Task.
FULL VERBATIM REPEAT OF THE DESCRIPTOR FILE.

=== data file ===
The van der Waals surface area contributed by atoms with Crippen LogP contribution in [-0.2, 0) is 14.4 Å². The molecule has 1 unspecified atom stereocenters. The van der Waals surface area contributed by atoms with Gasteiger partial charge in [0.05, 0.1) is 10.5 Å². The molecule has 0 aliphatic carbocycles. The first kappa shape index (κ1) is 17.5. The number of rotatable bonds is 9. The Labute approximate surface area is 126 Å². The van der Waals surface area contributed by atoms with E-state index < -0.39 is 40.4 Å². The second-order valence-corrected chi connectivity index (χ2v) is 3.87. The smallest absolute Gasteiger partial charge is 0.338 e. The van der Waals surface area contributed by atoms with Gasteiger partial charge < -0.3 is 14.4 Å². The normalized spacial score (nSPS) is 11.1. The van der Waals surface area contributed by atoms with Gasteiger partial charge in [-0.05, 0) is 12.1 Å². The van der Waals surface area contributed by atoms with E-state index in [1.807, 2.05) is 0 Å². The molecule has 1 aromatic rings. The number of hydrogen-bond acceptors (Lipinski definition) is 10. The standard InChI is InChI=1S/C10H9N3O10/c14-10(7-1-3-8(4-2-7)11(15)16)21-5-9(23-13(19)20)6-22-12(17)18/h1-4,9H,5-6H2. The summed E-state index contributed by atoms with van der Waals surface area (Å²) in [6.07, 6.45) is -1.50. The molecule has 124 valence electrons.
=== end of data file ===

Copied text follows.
The van der Waals surface area contributed by atoms with Crippen LogP contribution in [-0.2, 0) is 14.4 Å². The molecule has 1 unspecified atom stereocenters. The van der Waals surface area contributed by atoms with Gasteiger partial charge in [0.05, 0.1) is 10.5 Å². The molecule has 0 aliphatic carbocycles. The first kappa shape index (κ1) is 17.5. The number of rotatable bonds is 9. The Labute approximate surface area is 126 Å². The van der Waals surface area contributed by atoms with E-state index < -0.39 is 40.4 Å². The second-order valence-corrected chi connectivity index (χ2v) is 3.87. The smallest absolute Gasteiger partial charge is 0.338 e. The van der Waals surface area contributed by atoms with Gasteiger partial charge < -0.3 is 14.4 Å². The normalized spacial score (nSPS) is 11.1. The van der Waals surface area contributed by atoms with Gasteiger partial charge in [-0.05, 0) is 12.1 Å². The van der Waals surface area contributed by atoms with E-state index in [1.807, 2.05) is 0 Å². The molecule has 1 aromatic rings. The number of hydrogen-bond acceptors (Lipinski definition) is 10. The standard InChI is InChI=1S/C10H9N3O10/c14-10(7-1-3-8(4-2-7)11(15)16)21-5-9(23-13(19)20)6-22-12(17)18/h1-4,9H,5-6H2. The summed E-state index contributed by atoms with van der Waals surface area (Å²) in [6.07, 6.45) is -1.50. The molecule has 124 valence electrons.